“…the motor needs complet [sic] servicin [sic]. I can’t continue pushing…will [have] to look 4 a place to park it and continue,” texted Mutala last night at 7pm.
Having pushed the motorbike at least six times in the last two weeks, I realized I needed to decide if I’m going to stay the course or give up on the business. Making a commitment to the business meant investing another $700 to buy another motorbike. I cannot have Mutala pushing the motorbike from any random place in Accra. Giving up means slowly letting our business wither away by not investing in more capital equipment and more inventory.
The fear of protests, riots, and even civil war related to the Ghanaian Supreme Court Decision on August 29 decimated our customer base. As that day approached, more and more of our customers just held their cedis in their wallets and purses. Some took vacations that coincided with the decision so they wouldn’t have to be in the country. As reported in the Daily Graphic, Accra was a ghost town on August 29.
Starting in April 2013, I initiated a sales effort that involved hiring up to 7 salespeople at one time. Though we initially had promising sales in April and May, our progress began to stall in June. By July, our salespeople were lucky to get 5 customers in a month. It was like the proverbial pissing in the wind.
Given this business climate, I have been reluctant to invest more in the business. I laid off all our salespeople except for Mutala, Teresa, and Christiana, the last saleslady. I delayed buying inventory in August. For the last month, I have been resigned to the idea that I will eventually sell a controlling interest in my company.
A Day of Small Victories
In order to make an assessment, this morning I reviewed who was left in our customer base. Turns out many of our reliable customers did disappear for various reasons last month.
If we could recruit them back to our service, then we’d be close to breaking even. Factoring in Christiana’s new sales and some of the returning old customers, Teresa and I determined that should be able to inch toward break-even by next month. I know it’s kind of accounting, but I’d call that my first “small victory” of the day.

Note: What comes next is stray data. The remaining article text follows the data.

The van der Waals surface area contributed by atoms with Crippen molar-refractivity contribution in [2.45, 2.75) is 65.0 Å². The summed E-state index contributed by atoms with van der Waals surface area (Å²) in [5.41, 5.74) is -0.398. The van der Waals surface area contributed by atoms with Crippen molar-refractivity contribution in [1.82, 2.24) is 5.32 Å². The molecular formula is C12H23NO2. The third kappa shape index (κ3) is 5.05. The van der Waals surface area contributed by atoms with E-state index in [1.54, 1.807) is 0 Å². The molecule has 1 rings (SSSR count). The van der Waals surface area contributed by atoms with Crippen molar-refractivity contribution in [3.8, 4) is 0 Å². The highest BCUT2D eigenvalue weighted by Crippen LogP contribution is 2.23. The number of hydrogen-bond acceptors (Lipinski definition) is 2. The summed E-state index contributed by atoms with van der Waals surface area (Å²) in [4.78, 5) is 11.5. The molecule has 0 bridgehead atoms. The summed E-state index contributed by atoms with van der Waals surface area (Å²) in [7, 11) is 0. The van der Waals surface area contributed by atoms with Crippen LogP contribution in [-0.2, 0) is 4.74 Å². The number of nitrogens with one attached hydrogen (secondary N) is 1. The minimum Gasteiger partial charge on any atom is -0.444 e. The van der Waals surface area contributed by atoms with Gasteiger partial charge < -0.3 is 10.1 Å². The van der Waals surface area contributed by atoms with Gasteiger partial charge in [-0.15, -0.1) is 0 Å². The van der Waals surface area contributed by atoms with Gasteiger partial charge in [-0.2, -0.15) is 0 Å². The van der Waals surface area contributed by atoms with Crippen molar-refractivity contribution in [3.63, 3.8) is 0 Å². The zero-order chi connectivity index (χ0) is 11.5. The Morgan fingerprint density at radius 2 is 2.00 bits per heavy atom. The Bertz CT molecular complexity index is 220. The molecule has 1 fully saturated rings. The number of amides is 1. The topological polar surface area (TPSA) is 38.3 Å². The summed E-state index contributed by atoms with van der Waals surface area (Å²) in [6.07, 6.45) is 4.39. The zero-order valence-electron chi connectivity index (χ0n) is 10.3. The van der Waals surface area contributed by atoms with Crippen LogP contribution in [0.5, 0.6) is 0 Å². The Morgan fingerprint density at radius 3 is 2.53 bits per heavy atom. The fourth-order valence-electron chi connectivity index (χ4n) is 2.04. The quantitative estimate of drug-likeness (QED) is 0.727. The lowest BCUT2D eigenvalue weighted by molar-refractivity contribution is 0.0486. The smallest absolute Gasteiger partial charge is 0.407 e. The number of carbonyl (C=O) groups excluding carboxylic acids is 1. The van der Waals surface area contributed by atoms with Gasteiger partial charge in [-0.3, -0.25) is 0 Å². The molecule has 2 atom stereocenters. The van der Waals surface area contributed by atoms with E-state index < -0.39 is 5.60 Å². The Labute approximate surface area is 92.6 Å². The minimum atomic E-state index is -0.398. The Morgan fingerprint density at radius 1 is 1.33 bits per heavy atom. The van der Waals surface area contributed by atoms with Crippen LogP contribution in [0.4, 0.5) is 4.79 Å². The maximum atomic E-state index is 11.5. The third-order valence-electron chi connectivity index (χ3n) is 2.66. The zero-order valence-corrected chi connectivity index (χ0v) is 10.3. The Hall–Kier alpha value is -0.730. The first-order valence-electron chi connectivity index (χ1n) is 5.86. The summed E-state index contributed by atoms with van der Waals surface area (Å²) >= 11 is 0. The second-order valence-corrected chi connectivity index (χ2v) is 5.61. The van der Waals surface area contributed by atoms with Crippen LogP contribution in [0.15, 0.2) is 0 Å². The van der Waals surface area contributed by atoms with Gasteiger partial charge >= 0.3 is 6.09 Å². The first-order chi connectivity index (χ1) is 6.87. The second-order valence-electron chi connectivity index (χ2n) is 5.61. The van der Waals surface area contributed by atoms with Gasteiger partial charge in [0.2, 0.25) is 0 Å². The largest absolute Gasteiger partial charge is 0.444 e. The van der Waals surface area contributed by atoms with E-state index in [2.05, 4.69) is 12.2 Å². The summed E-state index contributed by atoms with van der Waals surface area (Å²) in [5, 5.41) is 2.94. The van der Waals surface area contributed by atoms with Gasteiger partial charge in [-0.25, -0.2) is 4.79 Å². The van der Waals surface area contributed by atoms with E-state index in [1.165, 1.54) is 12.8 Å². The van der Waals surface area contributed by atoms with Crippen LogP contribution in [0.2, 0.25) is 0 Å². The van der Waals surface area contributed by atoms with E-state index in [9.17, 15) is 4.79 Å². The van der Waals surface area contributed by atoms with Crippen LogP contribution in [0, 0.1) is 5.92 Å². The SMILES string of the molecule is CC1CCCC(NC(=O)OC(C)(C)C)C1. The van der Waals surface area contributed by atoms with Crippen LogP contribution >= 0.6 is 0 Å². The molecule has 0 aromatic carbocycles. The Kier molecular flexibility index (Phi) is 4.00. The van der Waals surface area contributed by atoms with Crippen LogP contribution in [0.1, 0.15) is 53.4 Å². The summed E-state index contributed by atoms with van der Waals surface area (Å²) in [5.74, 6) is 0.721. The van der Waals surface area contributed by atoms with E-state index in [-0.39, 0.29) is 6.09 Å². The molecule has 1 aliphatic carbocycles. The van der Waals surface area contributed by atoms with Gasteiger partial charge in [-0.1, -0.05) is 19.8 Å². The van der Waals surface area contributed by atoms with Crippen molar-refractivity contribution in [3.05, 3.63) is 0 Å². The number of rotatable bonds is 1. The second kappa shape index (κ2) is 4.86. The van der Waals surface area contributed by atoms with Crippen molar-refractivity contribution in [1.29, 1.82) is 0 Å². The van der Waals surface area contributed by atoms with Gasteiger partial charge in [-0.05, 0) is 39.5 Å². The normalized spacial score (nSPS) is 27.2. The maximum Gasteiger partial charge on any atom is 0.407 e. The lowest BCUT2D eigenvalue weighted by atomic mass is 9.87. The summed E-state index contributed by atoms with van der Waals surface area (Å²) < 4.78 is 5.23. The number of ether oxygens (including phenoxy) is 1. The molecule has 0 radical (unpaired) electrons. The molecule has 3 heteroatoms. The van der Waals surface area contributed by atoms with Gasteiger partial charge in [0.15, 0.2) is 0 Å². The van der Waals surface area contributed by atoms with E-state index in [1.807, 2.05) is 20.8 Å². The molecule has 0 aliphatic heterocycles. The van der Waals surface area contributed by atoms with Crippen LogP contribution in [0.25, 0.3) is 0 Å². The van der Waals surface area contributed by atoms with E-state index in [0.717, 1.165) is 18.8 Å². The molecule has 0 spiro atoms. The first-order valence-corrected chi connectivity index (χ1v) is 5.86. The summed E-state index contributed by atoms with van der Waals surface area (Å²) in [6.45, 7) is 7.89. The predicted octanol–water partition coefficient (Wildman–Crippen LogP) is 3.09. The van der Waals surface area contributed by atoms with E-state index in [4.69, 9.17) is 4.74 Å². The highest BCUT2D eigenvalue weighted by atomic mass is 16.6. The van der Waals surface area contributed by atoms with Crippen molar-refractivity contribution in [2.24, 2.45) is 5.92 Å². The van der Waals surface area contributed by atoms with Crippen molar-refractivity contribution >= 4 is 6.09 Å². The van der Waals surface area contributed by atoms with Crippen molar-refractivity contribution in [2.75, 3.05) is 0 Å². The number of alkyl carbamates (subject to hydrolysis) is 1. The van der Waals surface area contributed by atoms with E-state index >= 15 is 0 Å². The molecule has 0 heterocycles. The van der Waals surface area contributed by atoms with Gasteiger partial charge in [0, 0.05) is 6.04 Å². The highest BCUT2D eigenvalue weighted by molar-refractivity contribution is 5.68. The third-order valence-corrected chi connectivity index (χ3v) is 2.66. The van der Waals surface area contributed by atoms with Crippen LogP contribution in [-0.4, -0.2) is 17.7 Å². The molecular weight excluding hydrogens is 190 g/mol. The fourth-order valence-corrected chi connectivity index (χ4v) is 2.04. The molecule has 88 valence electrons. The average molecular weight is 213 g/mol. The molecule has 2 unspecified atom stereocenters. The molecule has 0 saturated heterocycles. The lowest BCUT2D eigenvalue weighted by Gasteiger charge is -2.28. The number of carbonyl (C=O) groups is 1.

Second, Charlotte, the house helper, was able to cook lunch for five on less than 10 cedis ($5). We had bean stew with kelewele. It was quite nice even before factoring in the price.
Third, Sarah, my contact abroad, informed me that she is finally ready to begin sending us more inventory. She was on leave in August and then in the process of finding a new apartment. It’s been two months since we had an update to our stock and our remaining customers will soon be getting restless. I know I’ve been reluctant to buy more stock but I also cannot wait indefinitely for Sarah to get her stuff straight. Her email this morning was another small victory.
Fourth, I may be able to hire an expat salesperson for a song. In a developing country, the disparity between what a local and expat will take is significant. A fresh graduate from University of Ghana, University of Cape Coast, or Kwame Nkrumah University of Science and Technology (KNUST) should be happy to make 700-800 cedis (net of taxes). Most young people are either unemployed or underemployed. If they are working, they may only be making 300-400 cedis.
If I were to pay an American expat with a Bachelors, then I’m pretty sure she would feel I should be lucky to have her for anything less than a 1,000 cedis per month. I do not believe I would get serious effort from her unless she was making 1,500 cedis or more. The cost of schooling in America and Europe is simply much higher so the opportunity cost is also higher.
Lastly, Mutala thinks we may be able to get by with repairs to our current bike. He thinks that if we do replace the bike, then we’ll need to spend $1,000 for another 2.0 L motorbike. He thinks it’s likely that the police will give him trouble if we buy a 1.2 L or 1.6 L bike. They might mistaken him for an okada, a motorbike illegally used as a one-person taxi, and harass him. (Okada are common in Nigeria but Ghana has resisted allowing them on its streets.)
Taking all of these things together, I’m willing to keep making a go of it. If the climate is really improving, then the business has a chance of becoming independent by the end of the year.